Bradley, the policy official there, told me that the chamber’s decision on whether to support permanent measures for paid leave and sick days would depend on nitty-gritty details that the coronavirus-relief bills did not have time to resolve, such as how to finance those provisions in the long run. He said it’s too soon to say whether the outbreak has demonstrated the need for raising the minimum wage—given critics’ belief that doing so would cost additional jobs—or shifting more responsibility for ensuring health-care coverage to government. But he acknowledged that the role of low-wage workers in responding to the crisis had put these issues “front and center” and made the question of how “to demonstrate our support for them … worthy of discussion.”
If anything, Gould said, the likelihood that the economy is entering a deep recession will leave low-status employees in a weaker position to demand higher wages, much less more workplace protections from employers. “Once we get on the other side of this pandemic, there are going to be workers out there scrambling to find a job and employers are going to be back in the position they were in the Great Recession of being able to set the terms of any wage contract,” she said.
That means any change in the status of low-wage workers is far more likely to come from government intervention than market forces.
The outbreak hasn’t obliterated the partisan and economic dynamics that have persistently stymied attempts to improve those Americans’ position. But by underscoring their contributions, the crisis is shifting the argument for these policies in a subtle but potentially significant manner.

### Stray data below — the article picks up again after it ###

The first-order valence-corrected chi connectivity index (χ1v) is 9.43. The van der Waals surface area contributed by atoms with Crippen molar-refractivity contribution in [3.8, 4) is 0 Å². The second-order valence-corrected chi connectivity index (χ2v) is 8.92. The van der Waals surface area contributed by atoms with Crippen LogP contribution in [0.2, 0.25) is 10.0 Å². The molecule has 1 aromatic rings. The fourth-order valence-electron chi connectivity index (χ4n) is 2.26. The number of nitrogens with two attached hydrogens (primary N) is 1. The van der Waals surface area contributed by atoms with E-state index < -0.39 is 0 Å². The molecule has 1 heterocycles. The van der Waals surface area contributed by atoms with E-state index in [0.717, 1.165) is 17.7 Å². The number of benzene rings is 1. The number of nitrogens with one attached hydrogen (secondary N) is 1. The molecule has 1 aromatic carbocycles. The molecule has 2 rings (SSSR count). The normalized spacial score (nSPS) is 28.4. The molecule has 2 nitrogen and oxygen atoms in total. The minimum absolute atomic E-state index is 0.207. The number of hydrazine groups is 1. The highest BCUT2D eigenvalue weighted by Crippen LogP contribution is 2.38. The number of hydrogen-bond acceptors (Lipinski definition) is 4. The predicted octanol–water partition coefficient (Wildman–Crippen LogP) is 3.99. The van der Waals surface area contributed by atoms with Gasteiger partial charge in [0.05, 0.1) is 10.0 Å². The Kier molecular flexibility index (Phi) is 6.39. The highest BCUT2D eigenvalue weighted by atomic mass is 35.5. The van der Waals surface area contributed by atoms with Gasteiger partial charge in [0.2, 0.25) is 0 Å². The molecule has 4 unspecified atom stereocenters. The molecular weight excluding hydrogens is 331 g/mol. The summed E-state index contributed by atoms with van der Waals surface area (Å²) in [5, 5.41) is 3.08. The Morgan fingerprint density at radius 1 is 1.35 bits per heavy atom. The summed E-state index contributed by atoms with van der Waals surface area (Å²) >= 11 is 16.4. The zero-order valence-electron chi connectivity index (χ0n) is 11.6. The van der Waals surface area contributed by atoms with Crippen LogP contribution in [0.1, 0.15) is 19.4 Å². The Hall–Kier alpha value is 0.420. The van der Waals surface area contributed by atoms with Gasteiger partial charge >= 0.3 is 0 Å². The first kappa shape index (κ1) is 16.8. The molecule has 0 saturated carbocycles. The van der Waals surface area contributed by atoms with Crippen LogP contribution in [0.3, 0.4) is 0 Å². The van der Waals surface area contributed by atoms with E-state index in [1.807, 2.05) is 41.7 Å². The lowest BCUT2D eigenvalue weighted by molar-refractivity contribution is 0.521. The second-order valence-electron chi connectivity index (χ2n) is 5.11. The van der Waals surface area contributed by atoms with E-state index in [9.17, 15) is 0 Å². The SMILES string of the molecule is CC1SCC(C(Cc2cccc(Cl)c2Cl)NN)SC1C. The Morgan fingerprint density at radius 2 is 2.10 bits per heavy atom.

Usually, issues such as a higher minimum wage, universal health coverage, and paid leave have been discussed in terms of fairness—something all workers deserve in a just society. Amid the outbreak, these ideas are being framed more as a benefit that America owes—compensation to workers who have sacrificed for the broader community. Tellingly, Whitmer explicitly analogized her education grant for front-liners to the post–World War II GI Bill, which offered returning veterans college assistance as a repayment for their service.
At LULAC this week, Biden signaled that he’s likely to stress such arguments as well. Higher pay and better benefits, he said, amount to a “recognition that these people put their health and lives at risk so the rest of us could be safe and fed.”
That recognition, among Americans who previously might not have considered what it takes to keep grocery shelves stocked, city buses running, or nursing homes operating, could offer the first real opportunity in years to break the long political stalemate over better conditions for low-wage workers.